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[ISN] Mi2g, Safe Servers and Secret Data

From: InfoSec News (isnc4i.org)
Date: Fri Mar 19 2004 - 05:41:16 CST


http://www1.commsworld.com.au/NASApp/cs/ContentServer?pagename=commsworld/home&var_el=art&art_id=1067861810188&var_sect=COMMENT&from=home

Richard Chirgwin
01 March 2004

Since I've never encountered Mi2g in any capacity, it's not easy to
assess the company's standing as a security consultant.

Of course, every security company in the world is a market leader of
some kind - the security market seems like a 1,000-way dead heat for
first - but Mi2g is at least punching above its weight in terms of
media strategy.

It's got a press release or a statement or a piece of proprietary
research to cover just about any eventuality.

Still, given the long campaign by Linux advocates to promote open
source software as intrinsically more secure than proprietary
software, and the long campaign by Microsoft to recover its security
credibility, a story which says "Linux is insecure" is a dead-cert to
get at least a few headlines.

Unfortunately, if I tried to do anything more than rehash the same
sketchy details as have already found their way around the IT press, I
would be up against it.

The Facts

The facts that Mi2g has gone to press with are sketchy, to say the
least. It says that more than 17,000 servers on the Internet were
attacked during January; that the most-attacked server operating
system was Linux; and the Mac and BSD are the most secure server
operating systems based on the number of successful breaches.

For those who like numbers, Mi2g is saying that January saw just over
17,000 successful attacks; and that more than 13,600 of those involved
Linux servers versus just over 2,000 for Windows servers.

Well, that's pretty conclusive, isn't it?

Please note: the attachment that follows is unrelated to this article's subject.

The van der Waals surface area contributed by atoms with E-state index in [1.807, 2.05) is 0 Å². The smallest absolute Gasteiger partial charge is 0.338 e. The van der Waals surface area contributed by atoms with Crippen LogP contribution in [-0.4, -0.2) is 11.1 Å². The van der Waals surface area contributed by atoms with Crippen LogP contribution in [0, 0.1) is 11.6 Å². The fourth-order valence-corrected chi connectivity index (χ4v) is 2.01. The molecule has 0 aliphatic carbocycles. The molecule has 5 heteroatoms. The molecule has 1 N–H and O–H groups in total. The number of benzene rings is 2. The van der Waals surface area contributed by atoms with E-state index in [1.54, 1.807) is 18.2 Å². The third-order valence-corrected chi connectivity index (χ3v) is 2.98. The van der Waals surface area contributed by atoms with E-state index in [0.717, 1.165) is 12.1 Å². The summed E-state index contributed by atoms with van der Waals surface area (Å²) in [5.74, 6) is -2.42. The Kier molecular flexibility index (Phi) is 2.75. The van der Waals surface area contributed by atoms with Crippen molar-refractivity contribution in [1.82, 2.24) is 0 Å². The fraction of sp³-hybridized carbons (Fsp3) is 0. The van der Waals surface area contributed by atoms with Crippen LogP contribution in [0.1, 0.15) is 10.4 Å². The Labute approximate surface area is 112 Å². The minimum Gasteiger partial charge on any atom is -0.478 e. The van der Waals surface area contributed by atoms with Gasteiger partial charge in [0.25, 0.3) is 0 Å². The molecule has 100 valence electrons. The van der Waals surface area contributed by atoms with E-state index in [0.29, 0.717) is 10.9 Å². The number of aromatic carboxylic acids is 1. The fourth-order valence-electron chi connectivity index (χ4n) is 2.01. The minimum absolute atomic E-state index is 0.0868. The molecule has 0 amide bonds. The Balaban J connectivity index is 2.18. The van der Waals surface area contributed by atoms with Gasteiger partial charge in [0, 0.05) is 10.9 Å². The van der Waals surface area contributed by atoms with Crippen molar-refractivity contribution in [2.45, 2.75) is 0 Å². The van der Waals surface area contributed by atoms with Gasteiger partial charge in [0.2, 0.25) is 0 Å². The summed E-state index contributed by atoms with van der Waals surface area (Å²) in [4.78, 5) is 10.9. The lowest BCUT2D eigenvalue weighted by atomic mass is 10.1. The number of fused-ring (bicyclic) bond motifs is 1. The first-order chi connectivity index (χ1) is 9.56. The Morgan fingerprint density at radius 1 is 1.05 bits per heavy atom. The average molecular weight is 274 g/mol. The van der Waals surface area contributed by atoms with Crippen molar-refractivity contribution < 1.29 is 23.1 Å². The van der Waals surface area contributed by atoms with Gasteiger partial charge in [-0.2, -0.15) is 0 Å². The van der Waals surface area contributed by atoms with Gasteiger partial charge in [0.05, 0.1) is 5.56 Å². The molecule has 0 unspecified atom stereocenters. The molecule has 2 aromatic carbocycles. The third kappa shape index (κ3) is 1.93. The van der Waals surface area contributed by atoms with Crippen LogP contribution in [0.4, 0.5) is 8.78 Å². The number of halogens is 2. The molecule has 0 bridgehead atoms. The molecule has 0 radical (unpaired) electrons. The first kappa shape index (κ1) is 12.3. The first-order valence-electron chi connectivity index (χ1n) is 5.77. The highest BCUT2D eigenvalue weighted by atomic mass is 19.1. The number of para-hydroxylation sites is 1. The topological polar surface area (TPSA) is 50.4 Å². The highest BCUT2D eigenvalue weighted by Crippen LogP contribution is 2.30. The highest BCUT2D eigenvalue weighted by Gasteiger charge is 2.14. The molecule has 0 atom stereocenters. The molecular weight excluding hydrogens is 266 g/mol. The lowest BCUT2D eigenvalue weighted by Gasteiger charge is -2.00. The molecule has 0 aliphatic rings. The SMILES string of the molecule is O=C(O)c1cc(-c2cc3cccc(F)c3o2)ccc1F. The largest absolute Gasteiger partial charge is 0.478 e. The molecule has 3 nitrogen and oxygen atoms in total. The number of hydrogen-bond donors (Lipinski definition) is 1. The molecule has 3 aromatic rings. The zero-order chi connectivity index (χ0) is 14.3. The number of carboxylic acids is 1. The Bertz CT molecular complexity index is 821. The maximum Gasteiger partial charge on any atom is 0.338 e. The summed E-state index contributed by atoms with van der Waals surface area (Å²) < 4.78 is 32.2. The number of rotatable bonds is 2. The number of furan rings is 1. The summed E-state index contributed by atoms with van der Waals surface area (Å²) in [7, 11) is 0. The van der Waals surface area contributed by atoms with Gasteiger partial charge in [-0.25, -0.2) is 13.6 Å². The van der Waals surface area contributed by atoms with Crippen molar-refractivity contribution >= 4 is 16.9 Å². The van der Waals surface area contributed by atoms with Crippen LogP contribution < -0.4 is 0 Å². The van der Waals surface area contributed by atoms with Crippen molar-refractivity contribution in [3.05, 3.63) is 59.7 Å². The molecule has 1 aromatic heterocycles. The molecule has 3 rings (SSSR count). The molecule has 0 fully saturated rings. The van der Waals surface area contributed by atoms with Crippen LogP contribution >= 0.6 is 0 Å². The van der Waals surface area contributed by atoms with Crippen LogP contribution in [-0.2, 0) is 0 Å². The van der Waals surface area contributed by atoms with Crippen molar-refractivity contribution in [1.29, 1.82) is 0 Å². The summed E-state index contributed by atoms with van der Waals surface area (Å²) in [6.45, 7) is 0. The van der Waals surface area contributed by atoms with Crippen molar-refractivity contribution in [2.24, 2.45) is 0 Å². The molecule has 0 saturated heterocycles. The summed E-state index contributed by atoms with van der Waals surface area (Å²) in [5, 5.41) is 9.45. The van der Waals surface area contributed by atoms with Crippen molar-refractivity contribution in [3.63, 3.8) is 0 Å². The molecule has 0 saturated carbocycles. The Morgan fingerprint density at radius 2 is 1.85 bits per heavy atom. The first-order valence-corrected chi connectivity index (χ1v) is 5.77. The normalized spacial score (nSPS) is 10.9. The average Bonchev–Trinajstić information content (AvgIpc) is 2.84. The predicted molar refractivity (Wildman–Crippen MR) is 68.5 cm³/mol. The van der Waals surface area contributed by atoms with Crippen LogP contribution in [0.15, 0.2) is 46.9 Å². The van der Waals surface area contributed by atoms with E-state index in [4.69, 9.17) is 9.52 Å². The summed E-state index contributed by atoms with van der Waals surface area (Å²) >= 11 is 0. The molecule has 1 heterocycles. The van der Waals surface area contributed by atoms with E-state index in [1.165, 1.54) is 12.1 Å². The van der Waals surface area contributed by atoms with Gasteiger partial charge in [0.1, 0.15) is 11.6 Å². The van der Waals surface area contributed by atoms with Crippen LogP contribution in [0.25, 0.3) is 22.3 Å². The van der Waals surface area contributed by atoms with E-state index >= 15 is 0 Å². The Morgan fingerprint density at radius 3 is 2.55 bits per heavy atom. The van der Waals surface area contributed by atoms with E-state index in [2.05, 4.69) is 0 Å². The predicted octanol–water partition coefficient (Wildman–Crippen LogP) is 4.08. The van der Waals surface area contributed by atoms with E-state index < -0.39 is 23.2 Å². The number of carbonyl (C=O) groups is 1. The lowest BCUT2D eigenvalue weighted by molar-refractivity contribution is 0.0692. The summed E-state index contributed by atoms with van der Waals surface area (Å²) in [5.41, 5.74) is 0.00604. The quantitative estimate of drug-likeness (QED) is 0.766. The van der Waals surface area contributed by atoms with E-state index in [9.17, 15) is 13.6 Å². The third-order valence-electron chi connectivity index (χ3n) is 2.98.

No.

Methodology

It's very hard to discuss the raw data, or to analyse the methodology,
because I can't read the source report.

Why not? Because Mi2g requests payment for press releases. In the case
of the January report, it's asking nearly $100.

A sufficiently cynical character - me, for example - might be led to
wonder. Perhaps the media which rate "most favoured status" get to see
a sliver of real data - maybe the executive summary of the report, for
example, or maybe they get the media release for nothing. But Mi2g is
not exposing itself to the wholesale scrutiny of the press.

And I would be surprised if any of the favoured media read the
incredibly onerous license terms Mi2g applies to everything it commits
to a document. If you've received an Mi2g media release, it is (as far
as I can tell from the legalese on the Website) released under
conditions such as the data remaining the property of Mi2g rather than
the media.

The very first clause of the license agreement - from which media
releases are not excluded - says that Mi2g retains "control over the
form and content of the Services" (with services already defined as
everything the company says and/or does).

CommsWorld isn't in Mi2g's "in" crowd, so I can only comment on the
data that's appeared in the public domain. If, for example, one of the
Mac publications, or ZDNet, or anyone else has made an error, it could
render my analysis of the Mi2g data inaccurate.

What's Missing

All of the reports of Mi2g's study - because we can't discuss the